Legislature(2003 - 2004)
05/02/2003 04:05 PM House L&C
* first hearing in first committee of referral
= bill was previously heard/scheduled
= bill was previously heard/scheduled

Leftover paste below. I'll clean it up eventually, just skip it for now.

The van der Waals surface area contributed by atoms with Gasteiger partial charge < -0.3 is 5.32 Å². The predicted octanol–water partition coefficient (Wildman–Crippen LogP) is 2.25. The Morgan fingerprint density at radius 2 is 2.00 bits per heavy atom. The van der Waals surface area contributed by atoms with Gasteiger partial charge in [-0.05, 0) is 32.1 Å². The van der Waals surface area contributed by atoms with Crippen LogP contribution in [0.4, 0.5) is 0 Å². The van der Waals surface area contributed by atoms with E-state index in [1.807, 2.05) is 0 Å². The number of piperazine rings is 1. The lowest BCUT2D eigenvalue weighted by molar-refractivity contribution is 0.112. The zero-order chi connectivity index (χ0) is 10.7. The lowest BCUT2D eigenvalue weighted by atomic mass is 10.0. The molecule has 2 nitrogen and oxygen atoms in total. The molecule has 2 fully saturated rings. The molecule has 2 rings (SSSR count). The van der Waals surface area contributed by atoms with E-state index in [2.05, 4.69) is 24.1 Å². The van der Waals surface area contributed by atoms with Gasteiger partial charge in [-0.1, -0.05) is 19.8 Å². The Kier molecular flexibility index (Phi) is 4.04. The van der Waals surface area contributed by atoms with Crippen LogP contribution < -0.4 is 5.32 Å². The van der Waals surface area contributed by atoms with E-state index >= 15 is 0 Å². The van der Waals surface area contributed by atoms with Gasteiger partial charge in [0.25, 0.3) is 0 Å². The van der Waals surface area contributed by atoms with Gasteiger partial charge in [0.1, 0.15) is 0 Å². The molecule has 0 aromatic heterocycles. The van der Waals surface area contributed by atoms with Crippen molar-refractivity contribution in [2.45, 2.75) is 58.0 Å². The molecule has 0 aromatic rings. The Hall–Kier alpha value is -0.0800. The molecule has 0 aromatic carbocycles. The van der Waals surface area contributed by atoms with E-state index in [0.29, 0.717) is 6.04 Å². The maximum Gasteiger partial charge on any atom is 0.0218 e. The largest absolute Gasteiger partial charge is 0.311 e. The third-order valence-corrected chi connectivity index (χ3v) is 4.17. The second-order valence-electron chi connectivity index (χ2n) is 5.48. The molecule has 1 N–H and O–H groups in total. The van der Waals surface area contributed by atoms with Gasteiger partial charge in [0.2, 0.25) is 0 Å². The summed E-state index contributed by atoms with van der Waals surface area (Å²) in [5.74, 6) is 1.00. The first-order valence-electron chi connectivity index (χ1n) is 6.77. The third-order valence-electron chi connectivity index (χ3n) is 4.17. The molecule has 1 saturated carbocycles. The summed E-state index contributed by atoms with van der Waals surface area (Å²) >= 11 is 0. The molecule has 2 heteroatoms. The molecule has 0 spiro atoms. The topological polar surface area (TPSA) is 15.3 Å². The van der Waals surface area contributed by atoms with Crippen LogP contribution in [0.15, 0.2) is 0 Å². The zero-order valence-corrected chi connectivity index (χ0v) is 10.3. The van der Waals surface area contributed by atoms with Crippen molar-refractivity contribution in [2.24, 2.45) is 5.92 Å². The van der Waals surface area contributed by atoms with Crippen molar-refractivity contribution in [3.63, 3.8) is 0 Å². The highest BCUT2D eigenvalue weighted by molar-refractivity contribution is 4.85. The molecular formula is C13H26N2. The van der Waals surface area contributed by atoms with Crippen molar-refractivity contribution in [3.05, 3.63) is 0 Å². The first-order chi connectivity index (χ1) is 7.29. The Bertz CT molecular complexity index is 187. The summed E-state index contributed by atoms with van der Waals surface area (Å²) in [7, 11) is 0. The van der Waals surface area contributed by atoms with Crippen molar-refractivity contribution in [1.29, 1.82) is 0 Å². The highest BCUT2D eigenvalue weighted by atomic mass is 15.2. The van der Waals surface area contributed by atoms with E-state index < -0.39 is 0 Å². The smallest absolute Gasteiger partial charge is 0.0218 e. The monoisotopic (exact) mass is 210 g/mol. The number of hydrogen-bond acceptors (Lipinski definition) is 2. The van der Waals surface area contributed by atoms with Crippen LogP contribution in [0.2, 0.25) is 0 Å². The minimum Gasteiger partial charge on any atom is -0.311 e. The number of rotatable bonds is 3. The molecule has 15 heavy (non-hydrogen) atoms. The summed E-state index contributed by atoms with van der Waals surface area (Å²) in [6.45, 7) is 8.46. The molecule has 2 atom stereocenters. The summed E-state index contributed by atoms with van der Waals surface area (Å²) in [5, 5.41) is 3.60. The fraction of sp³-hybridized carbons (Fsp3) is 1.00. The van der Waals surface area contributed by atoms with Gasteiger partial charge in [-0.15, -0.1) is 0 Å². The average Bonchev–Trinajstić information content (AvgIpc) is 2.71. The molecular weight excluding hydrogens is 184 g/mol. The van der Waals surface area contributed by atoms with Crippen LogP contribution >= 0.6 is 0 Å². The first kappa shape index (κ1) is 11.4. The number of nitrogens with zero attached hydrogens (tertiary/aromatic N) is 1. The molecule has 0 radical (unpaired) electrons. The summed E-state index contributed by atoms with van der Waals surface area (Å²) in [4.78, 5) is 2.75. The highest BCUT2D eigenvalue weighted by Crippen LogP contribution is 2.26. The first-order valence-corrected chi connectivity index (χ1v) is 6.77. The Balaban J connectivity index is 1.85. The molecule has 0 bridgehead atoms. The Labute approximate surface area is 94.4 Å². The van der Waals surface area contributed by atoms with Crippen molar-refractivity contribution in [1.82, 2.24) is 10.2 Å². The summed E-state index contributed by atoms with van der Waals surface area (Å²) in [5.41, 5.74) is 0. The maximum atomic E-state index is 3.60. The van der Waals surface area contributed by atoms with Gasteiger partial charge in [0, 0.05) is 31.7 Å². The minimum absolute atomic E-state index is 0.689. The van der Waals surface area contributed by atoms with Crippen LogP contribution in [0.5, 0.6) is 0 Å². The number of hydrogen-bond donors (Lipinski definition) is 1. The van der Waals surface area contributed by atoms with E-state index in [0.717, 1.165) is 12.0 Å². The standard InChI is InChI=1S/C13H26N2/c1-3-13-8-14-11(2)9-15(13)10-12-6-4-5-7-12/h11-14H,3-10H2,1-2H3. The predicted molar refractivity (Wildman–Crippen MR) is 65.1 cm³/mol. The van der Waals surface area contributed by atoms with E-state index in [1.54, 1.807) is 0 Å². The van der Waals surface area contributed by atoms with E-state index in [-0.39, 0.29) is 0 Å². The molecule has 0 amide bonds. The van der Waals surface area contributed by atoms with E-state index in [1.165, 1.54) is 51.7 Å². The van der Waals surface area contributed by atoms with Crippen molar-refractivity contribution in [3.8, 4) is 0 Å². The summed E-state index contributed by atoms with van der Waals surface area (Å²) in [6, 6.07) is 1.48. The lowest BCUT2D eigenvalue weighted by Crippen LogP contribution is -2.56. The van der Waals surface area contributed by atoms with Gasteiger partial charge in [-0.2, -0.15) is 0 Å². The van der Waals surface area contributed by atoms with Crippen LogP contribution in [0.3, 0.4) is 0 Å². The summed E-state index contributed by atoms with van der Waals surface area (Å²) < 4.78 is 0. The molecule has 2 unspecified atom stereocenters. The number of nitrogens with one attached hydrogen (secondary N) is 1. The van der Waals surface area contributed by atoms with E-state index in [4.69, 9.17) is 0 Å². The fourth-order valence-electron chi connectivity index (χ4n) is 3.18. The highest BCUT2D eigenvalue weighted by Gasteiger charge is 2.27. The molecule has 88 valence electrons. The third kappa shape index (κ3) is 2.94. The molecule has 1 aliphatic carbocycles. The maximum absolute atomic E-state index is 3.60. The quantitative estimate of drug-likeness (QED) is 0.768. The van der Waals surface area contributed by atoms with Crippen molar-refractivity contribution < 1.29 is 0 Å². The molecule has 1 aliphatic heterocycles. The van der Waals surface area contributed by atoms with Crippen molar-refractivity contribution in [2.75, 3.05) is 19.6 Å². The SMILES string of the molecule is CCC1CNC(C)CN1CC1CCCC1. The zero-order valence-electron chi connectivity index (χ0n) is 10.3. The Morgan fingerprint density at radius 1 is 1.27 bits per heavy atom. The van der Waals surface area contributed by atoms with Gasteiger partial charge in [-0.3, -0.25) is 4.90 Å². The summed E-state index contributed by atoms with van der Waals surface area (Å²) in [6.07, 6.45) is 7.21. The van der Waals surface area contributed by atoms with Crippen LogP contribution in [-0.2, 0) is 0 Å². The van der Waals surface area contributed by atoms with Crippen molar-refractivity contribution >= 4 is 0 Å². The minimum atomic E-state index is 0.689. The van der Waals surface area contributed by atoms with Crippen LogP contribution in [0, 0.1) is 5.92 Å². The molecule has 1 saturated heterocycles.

SB 95-72-HOUR NOTICE OF TEACHER STRIKE CHAIR ANDERSON announced that the first order of business would be SENATE BILL NO. 95, "An Act relating to strikes by employees of a municipal school district, a regional educational attendance area, or a state boarding school, and requiring notice of at least 72 hours of a strike by those employees." Number 0115 SENATOR LYDA GREEN, Alaska State Legislature, spoke as the sponsor of SB 95. She explained that SB 95 would require school employees of a school district to provide written notice of an impending strike at least 72 hours prior to any labor action. The primary focus of SB 95 is to protect students and to advise parents of any changes that may occur in the schedule, specifically related to canceled buses. She turned to Section 1, which seems to delete a lot of statutory language regarding employees and the bargaining unit. However, she pointed out that the language being deleted under Section 1(d) is inserted, in whole, on page 2, lines 12-25. The new language [to be inserted in the statutes] is on page 2, lines 26-31. SENATOR GREEN informed the committee that she introduced SB 95 upon the request of folks in her school district. These folks are concerned that in the Mat-Su Valley area there are a lot of commuters that leave early, and therefore may be on the way to Anchorage or in Anchorage when they learn that there is a strike and their children are unattended. REPRESENTATIVE LYNN inquired as to how large of this problem is. SENATOR GREEN pointed out that the committee packet includes an [article from the January 16, 1999, Anchorage Daily News] which discusses an unnoticed strike that occurred in Anchorage in 1999. REPRESENTATIVE LYNN questioned why anyone would be opposed to 72-hour notice of a strike. Number 0396 SENATOR GREEN said that there has been little [problem with this]. She related that only 12 states allow for strikes, and of those states [there is a range of notice requirements] before a strike occurs. REPRESENTATIVE GUTTENBERG inquired as to how many of the states that don't allow for strikes have binding arbitration. SENATOR GREEN said that wasn't researched. REPRESENTATIVE ROKEBERG inquired as to why the 72-hour notice was chosen. SENATOR GREEN answered that the 72-hour notice was enough time to get through a weekend or a holiday weekend. With the 72-hour notice there would be enough time for several news casts, newspaper announcements, and telephone calls. In further response to Representative Rokeberg's understanding that the language in subsection (g)(2) would require at least one full day of school, Senator Green specified that it's just 72 hours from the time the notice is given. REPRESENTATIVE GUTTENBERG inquired as to the process/timeframe required for striking. SENATOR GREEN said that currently there is no notice requirement. REPRESENTATIVE GUTTENBERG related his notion that this issue could be entirely eliminated by forcing the employees into binding arbitration. He asked if the aforementioned was considered. SENATOR GREEN replied no. Number 0705 REPRESENTATIVE ROKEBERG turned attention to the sectional analysis included in the committee packet. He highlighted that the sectional analysis under Section 2, item 3, specifies, "The 72-hour notice must include at least one in-session school day." Therefore, the legislation requires a two-tier test of 72-hour notice and at least one full day of school. He noted his agreement with that two-tier test. CHAIR ANDERSON noted that the Alaska Council of School Administrators (ACSA) supports SB 95, [as evidenced by the letter from ACSA in the committee packet]. He expressed interest in hearing testimony today because, although the legislation has been around for three months, he hasn't heard from any labor representative regarding this issue. Upon determining there were no other questions, Chair Anderson turned to public testimony. Number 0766 JOHN ALCANTRA, Government Relations Director, National Education Association - Alaska (NEA-Alaska), informed the committee that the 12,000 members of NEA-Alaska are compromised of parents and grandparents of school-aged children, and NEA-Alaska agrees that SB 95 will provide stability for children and their parents. The bottom line is that members of NEA-Alaska are members of the communities in which they work [and reside] and any legislation that attempts to improve community and student safety meets with the approval of the NEA-Alaska membership. REPRESENTATIVE LYNN surmised that NEA-Alaska and ACSA agree on this matter. MR. ALCANTRA responded as long as the issues of fairness exist, he didn't see any real problems with SB 95. Number 0906 DON ETHERIDGE, Alaska AFL-CIO, related that the Alaska AFL-CIO isn't present to oppose SB 95 because a child's safety is of utmost importance. However, he posed a situation in which the 72-hour notice was given, but an agreement was made [before the official beginning of the strike]. In such a situation, could the employees return to work, he asked. SENATOR GREEN related her intention that at any point there could be a change in direction such that an agreement [could be reached and employees could return to work]. REPRESENTATIVE ROKEBERG asked if, in the situation posed by Mr. Etheridge, there is typically a right of recession. He asked if Mr. Etheridge was aware of any other contracts which include a notice provision and a recession provision. MR. ETHERIDGE answered that he wasn't aware of any [contract] requiring notice of a strike. This would be new ground. REPRESENTATIVE ROKEBERG remarked that the legislative intent would be the use of common sense [such that an agreement could mean that employees return to work before a strike officially begins]. REPRESENTATIVE GUTTENBERG inquired as to the number of employees this [legislation would impact] and asked whether it would include employees other than NEA members and teachers. MR. ETHERIDGE clarified that [SB 95 refers to employees of] NEA, Local 71, noncovered employees. He related his interpretation that this legislation speaks to any employee of the school district. REPRESENTATIVE GUTTENBERG surmised that this would include the maintenance staff as well. MR. ETHERIDGE indicated agreement. Number 1128 REPRESENTATIVE DAHLSTROM moved to report SB 95 out of committee with individual recommendations and the accompanying fiscal notes. There being no objection, SB 95 was reported from the House Labor and Commerce Standing Committee.